Decades before Janet Guthrie and IndyCar, Maria Teresa de Filippis braved the trials of F1

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Before Janet Guthrie, Lyn St. James, and Danica Patrick, there was Maria Teresa de Filippis. Few Americans know of de Filippis because, unlike the other female drivers listed above, she didn’t race in the Indianapolis 500.

She did them one better.

Maria Teresa de Filippis became the first woman to compete in Formula 1, decades before Guthrie qualified at Indy for the first time in 1977. In 1958, de Filippis made her debut in the Grand Prix of Syracuse and then competed in her first Formula World Championship Grand Prix in Belgium. The Italian’s car of choice was one built in her native country, a Maserati 250F. She remained a Maserati loyalist for the rest of her life.

Maria Teresa de Filippis with Juan Manuel Fangio and Jean Behra in 1959. Maserati

“I’ve been inspired by many people in my life, but only one type of car,” de Filippis says in a 2015 Maserati commercial titled Fearless. “For me, the feeling of driving a Maserati has been one of the most constant sources of pleasure in my life.”

De Filippis immediately proved it, pulling on a helmet and climbing into a vintage Maserati for another turn around the track—at age 89. She passed away only months later, on January 8, 2016. In anticipation of International Women’s Day on March 8, Maserati is once again saluting de Filippis’ passion, courage, and audacity both on the track and throughout her life.

Maria Teresa Female Race Car Driver At Silverstone
Keystone/Hulton Archive/Getty Images

Born in Naples in 1926, de Filippis entered the world of motor racing in 1948 as a 22-year-old prodigy and won her very first race, the 10-kilometer Salerno-Cava de’ Tirreni, (500-cc touring car category). Not surprisingly, she was the only female driver entered. Equally thrilled and motivated by her win, de Filippis advanced to the 750-cc category the following year and continued to rack up victories.

“I was either courageous or reckless or foolhardy,” she once said. “Call it what you want; I just liked to go at full speed.”

During 1953–54, de Filippis moved to an OSCA (Officine Specializzate Costruzione Automobili—Fratelli Maserati S.p.A.) 1100-cc race car and won the 12 Hours of Pescara, the Trullo d’Oro, the Catania-Etna, and races on the circuits of Caserta and Syracuse before transitioning to a Maserati 2000 A6GCS in 1955. Although de Filippis joked that she was hard on the car, she won the Catania-Etna in record time and finished second in the 2000-cc class championship that year.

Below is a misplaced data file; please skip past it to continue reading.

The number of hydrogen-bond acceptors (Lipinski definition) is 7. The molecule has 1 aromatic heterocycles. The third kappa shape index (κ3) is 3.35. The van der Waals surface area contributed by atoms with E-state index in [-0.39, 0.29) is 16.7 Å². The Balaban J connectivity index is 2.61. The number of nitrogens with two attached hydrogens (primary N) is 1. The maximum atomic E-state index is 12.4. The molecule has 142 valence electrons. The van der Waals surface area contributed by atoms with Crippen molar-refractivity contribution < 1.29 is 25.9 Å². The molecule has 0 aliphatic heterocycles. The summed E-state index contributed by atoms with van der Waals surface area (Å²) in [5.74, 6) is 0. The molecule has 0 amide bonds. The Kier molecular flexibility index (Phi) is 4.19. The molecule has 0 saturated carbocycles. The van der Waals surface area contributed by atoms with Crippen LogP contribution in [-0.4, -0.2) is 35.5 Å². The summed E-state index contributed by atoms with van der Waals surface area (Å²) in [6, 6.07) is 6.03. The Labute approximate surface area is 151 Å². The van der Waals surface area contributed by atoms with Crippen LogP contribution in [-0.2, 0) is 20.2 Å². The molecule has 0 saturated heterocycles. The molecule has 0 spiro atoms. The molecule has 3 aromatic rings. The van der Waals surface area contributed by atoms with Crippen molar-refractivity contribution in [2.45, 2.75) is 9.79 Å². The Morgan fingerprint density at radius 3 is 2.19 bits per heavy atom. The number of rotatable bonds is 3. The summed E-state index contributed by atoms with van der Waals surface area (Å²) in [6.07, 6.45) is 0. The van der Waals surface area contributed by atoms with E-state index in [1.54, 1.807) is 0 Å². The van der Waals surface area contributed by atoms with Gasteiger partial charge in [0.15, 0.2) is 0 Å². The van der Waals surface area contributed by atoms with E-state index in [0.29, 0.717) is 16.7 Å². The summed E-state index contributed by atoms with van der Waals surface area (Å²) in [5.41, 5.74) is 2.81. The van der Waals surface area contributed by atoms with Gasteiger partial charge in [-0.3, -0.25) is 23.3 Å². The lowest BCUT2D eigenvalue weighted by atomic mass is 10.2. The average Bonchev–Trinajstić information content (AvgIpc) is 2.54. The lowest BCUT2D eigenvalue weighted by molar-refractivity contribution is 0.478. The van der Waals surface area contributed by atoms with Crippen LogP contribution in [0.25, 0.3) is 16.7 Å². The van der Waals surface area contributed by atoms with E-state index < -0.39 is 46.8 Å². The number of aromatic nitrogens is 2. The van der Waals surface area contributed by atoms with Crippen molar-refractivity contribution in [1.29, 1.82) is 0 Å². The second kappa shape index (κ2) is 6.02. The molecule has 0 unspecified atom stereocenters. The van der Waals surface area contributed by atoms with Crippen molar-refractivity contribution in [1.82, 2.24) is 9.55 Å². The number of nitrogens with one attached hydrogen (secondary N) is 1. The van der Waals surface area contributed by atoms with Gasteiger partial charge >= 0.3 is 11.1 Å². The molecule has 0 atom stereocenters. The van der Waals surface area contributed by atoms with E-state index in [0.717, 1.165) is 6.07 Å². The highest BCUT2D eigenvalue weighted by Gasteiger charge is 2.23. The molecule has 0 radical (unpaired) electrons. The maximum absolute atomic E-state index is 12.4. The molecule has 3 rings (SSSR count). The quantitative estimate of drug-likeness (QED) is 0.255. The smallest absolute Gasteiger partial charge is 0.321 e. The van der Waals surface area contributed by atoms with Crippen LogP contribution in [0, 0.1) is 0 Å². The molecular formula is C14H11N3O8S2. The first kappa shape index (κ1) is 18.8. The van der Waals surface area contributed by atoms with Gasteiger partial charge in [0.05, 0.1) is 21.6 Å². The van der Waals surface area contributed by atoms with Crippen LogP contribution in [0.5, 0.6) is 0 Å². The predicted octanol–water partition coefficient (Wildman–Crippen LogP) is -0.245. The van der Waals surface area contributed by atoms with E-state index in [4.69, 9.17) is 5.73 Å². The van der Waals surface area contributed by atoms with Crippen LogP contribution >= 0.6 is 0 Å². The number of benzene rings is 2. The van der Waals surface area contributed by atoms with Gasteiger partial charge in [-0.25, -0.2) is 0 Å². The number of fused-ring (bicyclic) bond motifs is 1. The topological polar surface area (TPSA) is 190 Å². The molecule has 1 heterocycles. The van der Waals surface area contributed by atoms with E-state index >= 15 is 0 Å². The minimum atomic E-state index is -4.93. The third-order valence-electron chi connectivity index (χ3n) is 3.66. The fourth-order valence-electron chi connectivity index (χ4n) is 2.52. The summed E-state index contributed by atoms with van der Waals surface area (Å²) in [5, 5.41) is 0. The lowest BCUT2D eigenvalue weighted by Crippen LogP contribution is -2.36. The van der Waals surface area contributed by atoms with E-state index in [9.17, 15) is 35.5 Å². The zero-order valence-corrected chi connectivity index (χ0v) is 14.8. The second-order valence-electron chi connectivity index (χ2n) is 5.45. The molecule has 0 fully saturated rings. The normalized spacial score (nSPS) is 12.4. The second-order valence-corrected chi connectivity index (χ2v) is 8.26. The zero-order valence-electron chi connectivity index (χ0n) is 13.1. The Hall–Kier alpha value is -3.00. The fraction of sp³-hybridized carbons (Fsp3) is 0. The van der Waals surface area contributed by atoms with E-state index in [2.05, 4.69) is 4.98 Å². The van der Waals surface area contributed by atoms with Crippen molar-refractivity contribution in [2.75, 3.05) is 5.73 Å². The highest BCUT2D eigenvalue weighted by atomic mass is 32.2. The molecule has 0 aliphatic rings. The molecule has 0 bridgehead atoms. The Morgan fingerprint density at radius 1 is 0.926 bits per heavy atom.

She described the Maserati 2000 A6GCS as “a powerful car with which I felt I could do anything … and I did. Poor car! So many spectacular accidents, but also so many victories.”

Maria Teresa Female Race Car Driver Grand Prix of Italy
Grand Prix Photo/Getty Images

Her success during the following three seasons led de Filippis to her Formula 1 debut in ’58, an unheard-of accomplishment for a female. She quickly earned the respect and esteem of her rivals and brought attention to her favorite manufacturer, Maserati.

“I’m lucky enough to have spent the best part of my life racing and driving what I believe to be the finest cars ever created,” de Filippis says in the 2015 commercial. “So, take it from someone who knows: The greatest kilometers are ahead of you!”

Maserati plans to release a new video via social media on March 8. Now that you know Maria Teresa de Filippis’ name and the breadth of her accomplishments, you won’t want to miss it.

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